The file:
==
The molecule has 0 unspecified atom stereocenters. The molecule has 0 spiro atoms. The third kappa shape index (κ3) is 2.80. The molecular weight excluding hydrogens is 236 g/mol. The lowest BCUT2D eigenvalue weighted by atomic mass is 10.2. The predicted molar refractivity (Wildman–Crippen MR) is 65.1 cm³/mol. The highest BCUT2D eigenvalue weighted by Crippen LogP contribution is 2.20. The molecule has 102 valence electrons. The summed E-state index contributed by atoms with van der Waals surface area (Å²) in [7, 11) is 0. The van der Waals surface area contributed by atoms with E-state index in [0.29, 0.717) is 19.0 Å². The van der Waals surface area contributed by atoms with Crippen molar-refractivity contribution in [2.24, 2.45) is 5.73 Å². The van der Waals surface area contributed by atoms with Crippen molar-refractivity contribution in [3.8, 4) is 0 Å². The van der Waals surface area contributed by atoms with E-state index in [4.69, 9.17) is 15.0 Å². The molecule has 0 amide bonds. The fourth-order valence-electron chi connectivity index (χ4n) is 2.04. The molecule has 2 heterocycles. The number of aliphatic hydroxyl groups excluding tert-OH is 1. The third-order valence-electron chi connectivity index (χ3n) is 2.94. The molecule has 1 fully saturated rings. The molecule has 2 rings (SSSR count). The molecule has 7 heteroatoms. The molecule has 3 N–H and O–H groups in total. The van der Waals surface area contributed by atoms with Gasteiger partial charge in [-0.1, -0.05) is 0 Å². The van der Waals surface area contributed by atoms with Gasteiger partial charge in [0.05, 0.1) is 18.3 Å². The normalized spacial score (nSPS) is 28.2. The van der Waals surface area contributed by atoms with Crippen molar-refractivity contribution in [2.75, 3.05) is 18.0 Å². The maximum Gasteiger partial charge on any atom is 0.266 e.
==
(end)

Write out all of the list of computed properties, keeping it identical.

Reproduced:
The molecule has 0 unspecified atom stereocenters. The molecule has 0 spiro atoms. The third kappa shape index (κ3) is 2.80. The molecular weight excluding hydrogens is 236 g/mol. The lowest BCUT2D eigenvalue weighted by atomic mass is 10.2. The predicted molar refractivity (Wildman–Crippen MR) is 65.1 cm³/mol. The highest BCUT2D eigenvalue weighted by Crippen LogP contribution is 2.20. The molecule has 102 valence electrons. The summed E-state index contributed by atoms with van der Waals surface area (Å²) in [7, 11) is 0. The van der Waals surface area contributed by atoms with E-state index in [0.29, 0.717) is 19.0 Å². The van der Waals surface area contributed by atoms with Crippen molar-refractivity contribution in [2.24, 2.45) is 5.73 Å². The van der Waals surface area contributed by atoms with Crippen molar-refractivity contribution in [3.8, 4) is 0 Å². The van der Waals surface area contributed by atoms with E-state index in [4.69, 9.17) is 15.0 Å². The molecule has 0 amide bonds. The fourth-order valence-electron chi connectivity index (χ4n) is 2.04. The molecule has 2 heterocycles. The number of aliphatic hydroxyl groups excluding tert-OH is 1. The third-order valence-electron chi connectivity index (χ3n) is 2.94. The molecule has 1 fully saturated rings. The molecule has 2 rings (SSSR count). The molecule has 7 heteroatoms. The molecule has 3 N–H and O–H groups in total. The van der Waals surface area contributed by atoms with Gasteiger partial charge in [-0.1, -0.05) is 0 Å². The van der Waals surface area contributed by atoms with Gasteiger partial charge in [0.05, 0.1) is 18.3 Å². The normalized spacial score (nSPS) is 28.2. The van der Waals surface area contributed by atoms with Crippen molar-refractivity contribution in [2.75, 3.05) is 18.0 Å². The maximum Gasteiger partial charge on any atom is 0.266 e.